What She Ate…

Food—even more than fashion—can be a shortcut that helps create realistic characters. And sharing a meal is a natural setting for characters to reveal personal information, back-stories, flaws and more.

My current novel-in-progress features a few meals. It’s not a Donna Leon-style foodie love-fest, but the characters get to know one another while eating and discuss important issues over meals. The protagonist’s first meal with her romantic interest is pizza. He’s pleased that she is not a vegan, gluten-free or even a picky eater. Food also crops up in the story as a way to examine and divide people. A caterer complains about the boring and old-fashioned taste of his wealthy clients. An art connoisseur reveals that he’s a food snob, refusing the muffins in the museum’s cafeteria that the other characters enjoy. And love is demonstrated with chocolate—of course.

Being conscious of what my characters eat, or don’t eat, has ramped up the attention I pay to what my friends eat. I know a few bread and butter lovers. They tear into the breadbasket and slather on butter, while I’m trying to limit my white flour consumption. Sometimes I just have to join in.

I’ve observed that sharing a dessert is a wonderful bonding experience and the decision-making process that arrives at an apple crumble with ice cream or a lemon mousse can be revelatory. Who concedes, who controls and perhaps demures—until the spoons come out—all tell mini stories.

In the story, a young middle-class woman encounters sophisticated, world traveling people with much more money than her family has ever seen. Food, or more to the point, experience with food, serves as a demarcation between classes and groups of people. Invitations to dine are bridges between groups while working for the caterer at a fancy party clearly marks the have/have not division.

In some parts of the story, what she ate reveals who she is or who she is becoming.

Do you have any thoughts on food as a storytelling tool?

Mushrooms in the market in Florence, Italy. November 2013

Mushrooms in the market in Florence, Italy. November 2013




  1. Food can add a lot to a story’s atmosphere. One of the novels I’ve been working on with a critique and copy edit had a great scene where the protagonist has dinner with a former juror she needs to interview. Ultimately, that scene got rewritten and set in the courthouse instead, but the author did a marvelous job of conveying how sensual eating is and the chemistry between the two characters really sparked on the page a lot more due to eating an Italian meal together.

    • Candy Korman

      Yes! There’s an emotional content in sharing food. It could be romantic sparks OR any other kind of spark. Also food reveals a point-of-view and the history of a character. The man who still eats exactly as he did as a child (burgers & mac ‘n cheese, etc.) is a particular kind of man, as is the man who must eat the most exotic & expensive options at all times.

      Food Glorious Food! (Sometimes, I get stuck with classic musical numbers in my head.)

  2. I hadn’t actually given the subject much thought until now Candy but it does open up a world of possibilities. Not just the food of course, but the setting in which it’s eaten. A cup of tea or chocolate with a hot dog eaten at a roadside stand on the way back from the opera can be just as full of meaning and romantic as a candlelit dinner for two if the circumstances are right. Your view of the food when eating at a catered function is a lot different to that of the caterer.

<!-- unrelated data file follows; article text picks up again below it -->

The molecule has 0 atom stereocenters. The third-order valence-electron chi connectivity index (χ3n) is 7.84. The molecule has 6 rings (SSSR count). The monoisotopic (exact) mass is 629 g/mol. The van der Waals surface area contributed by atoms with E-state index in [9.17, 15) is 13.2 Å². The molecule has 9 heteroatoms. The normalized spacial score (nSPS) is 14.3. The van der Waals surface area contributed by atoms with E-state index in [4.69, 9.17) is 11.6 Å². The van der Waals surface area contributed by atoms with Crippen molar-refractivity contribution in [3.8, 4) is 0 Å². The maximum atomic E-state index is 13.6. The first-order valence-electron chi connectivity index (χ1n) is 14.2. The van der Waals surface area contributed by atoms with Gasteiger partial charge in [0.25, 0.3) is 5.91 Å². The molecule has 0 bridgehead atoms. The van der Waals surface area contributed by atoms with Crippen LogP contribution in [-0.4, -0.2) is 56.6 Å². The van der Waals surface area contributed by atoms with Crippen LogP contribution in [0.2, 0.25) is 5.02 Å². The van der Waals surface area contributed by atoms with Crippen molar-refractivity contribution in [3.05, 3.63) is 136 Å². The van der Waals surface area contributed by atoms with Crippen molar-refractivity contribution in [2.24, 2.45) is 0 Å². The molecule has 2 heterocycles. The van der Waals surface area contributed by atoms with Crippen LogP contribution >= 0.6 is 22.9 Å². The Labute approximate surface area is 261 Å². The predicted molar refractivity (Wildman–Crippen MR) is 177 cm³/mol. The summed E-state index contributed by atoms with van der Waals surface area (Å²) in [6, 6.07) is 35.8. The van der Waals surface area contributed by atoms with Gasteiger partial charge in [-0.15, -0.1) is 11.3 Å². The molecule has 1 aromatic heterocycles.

Food for thought?
    xxx Huge Hugs xxx

    • Candy Korman

      The setting is important!
      A picnic can be romantic or it can be the setting for a fraught family reunion.
      A little cafe can be the location where a mysterious stranger enters the protagonist’s life or it can be the friendly, daily coffee that sets up the character as a good person in the mind of the readers—how people treat the barista, waitstaff, etc. is always revealing. Don’t you think?

  3. Vital! Maybe because I’m such a foodie myself, but I can’t seem to write a story /without/ food in it somehow. My background is European, so to me, food has always been synonymous with hospitality and love. No one left our house with an empty stomach. 😀

    • Candy Korman

      I get that old world hospitality!
      It always surprises me when food is NOT offered or when the offerings are meager. It’s like there’s a gene missing.

      Food, as an way of expressing character, is a valuable storyteller tool. Adventurous people try new foods, controlling people try to control what other people eat, loving people want to nourish the people they care about, etc. etc. etc. It can all boil down to a red sauce simmering in a pot on the stove during a conversation or the aroma of a chicken roasting from the apartment next door.

      Food, food, food…

    • Candy Korman

      YES of course!
      Why didn’t I think of that? Sight, sound, touch, aroma and TASTE. Characters—even those without magical, additional senses—are multi-sense creatures that experience the work in multi-dimensions. Food offers great opportunities to explore sensory, sensuous experiences. Everything from the bitterness of burnt coffee beans to the creamy pleasure of a chocolate mousse.